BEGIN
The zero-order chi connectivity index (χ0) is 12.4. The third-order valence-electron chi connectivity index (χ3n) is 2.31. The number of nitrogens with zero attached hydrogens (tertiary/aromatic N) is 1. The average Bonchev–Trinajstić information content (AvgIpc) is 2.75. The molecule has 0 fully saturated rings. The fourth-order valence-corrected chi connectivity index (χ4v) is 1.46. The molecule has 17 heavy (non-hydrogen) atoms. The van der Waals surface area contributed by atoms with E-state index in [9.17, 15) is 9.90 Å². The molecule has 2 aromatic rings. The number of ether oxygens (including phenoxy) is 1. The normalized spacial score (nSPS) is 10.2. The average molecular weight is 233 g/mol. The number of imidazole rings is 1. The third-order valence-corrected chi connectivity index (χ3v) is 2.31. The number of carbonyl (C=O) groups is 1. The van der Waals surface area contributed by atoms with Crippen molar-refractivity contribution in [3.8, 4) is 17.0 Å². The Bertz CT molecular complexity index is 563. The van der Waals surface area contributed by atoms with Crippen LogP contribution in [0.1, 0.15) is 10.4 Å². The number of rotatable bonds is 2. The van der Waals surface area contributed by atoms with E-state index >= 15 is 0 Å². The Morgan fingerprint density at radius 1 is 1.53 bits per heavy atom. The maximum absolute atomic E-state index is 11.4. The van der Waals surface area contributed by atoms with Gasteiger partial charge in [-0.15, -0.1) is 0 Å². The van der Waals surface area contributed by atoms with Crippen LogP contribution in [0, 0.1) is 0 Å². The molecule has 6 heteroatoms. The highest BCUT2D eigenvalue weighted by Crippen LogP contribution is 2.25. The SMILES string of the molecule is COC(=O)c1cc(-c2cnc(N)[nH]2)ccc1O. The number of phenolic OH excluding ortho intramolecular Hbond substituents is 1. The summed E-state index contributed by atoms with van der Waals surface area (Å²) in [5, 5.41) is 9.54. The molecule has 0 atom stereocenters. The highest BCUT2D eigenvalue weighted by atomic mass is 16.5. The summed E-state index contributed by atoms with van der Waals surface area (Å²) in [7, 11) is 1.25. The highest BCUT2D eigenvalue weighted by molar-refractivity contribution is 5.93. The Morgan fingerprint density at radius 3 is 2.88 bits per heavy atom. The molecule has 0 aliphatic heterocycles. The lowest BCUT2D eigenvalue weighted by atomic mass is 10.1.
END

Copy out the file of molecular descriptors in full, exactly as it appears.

The zero-order chi connectivity index (χ0) is 12.4. The third-order valence-electron chi connectivity index (χ3n) is 2.31. The number of nitrogens with zero attached hydrogens (tertiary/aromatic N) is 1. The average Bonchev–Trinajstić information content (AvgIpc) is 2.75. The molecule has 0 fully saturated rings. The fourth-order valence-corrected chi connectivity index (χ4v) is 1.46. The molecule has 17 heavy (non-hydrogen) atoms. The van der Waals surface area contributed by atoms with E-state index in [9.17, 15) is 9.90 Å². The molecule has 2 aromatic rings. The number of ether oxygens (including phenoxy) is 1. The normalized spacial score (nSPS) is 10.2. The average molecular weight is 233 g/mol. The number of imidazole rings is 1. The third-order valence-corrected chi connectivity index (χ3v) is 2.31. The number of carbonyl (C=O) groups is 1. The van der Waals surface area contributed by atoms with Crippen molar-refractivity contribution in [3.8, 4) is 17.0 Å². The Bertz CT molecular complexity index is 563. The van der Waals surface area contributed by atoms with Crippen LogP contribution in [0.1, 0.15) is 10.4 Å². The number of rotatable bonds is 2. The van der Waals surface area contributed by atoms with E-state index >= 15 is 0 Å². The Morgan fingerprint density at radius 1 is 1.53 bits per heavy atom. The maximum absolute atomic E-state index is 11.4. The van der Waals surface area contributed by atoms with Gasteiger partial charge in [-0.15, -0.1) is 0 Å². The van der Waals surface area contributed by atoms with Crippen LogP contribution in [0, 0.1) is 0 Å². The molecule has 6 heteroatoms. The highest BCUT2D eigenvalue weighted by Crippen LogP contribution is 2.25. The SMILES string of the molecule is COC(=O)c1cc(-c2cnc(N)[nH]2)ccc1O. The number of phenolic OH excluding ortho intramolecular Hbond substituents is 1. The summed E-state index contributed by atoms with van der Waals surface area (Å²) in [5, 5.41) is 9.54. The molecule has 0 atom stereocenters. The highest BCUT2D eigenvalue weighted by atomic mass is 16.5. The summed E-state index contributed by atoms with van der Waals surface area (Å²) in [7, 11) is 1.25. The highest BCUT2D eigenvalue weighted by molar-refractivity contribution is 5.93. The Morgan fingerprint density at radius 3 is 2.88 bits per heavy atom. The molecule has 0 aliphatic heterocycles. The lowest BCUT2D eigenvalue weighted by atomic mass is 10.1.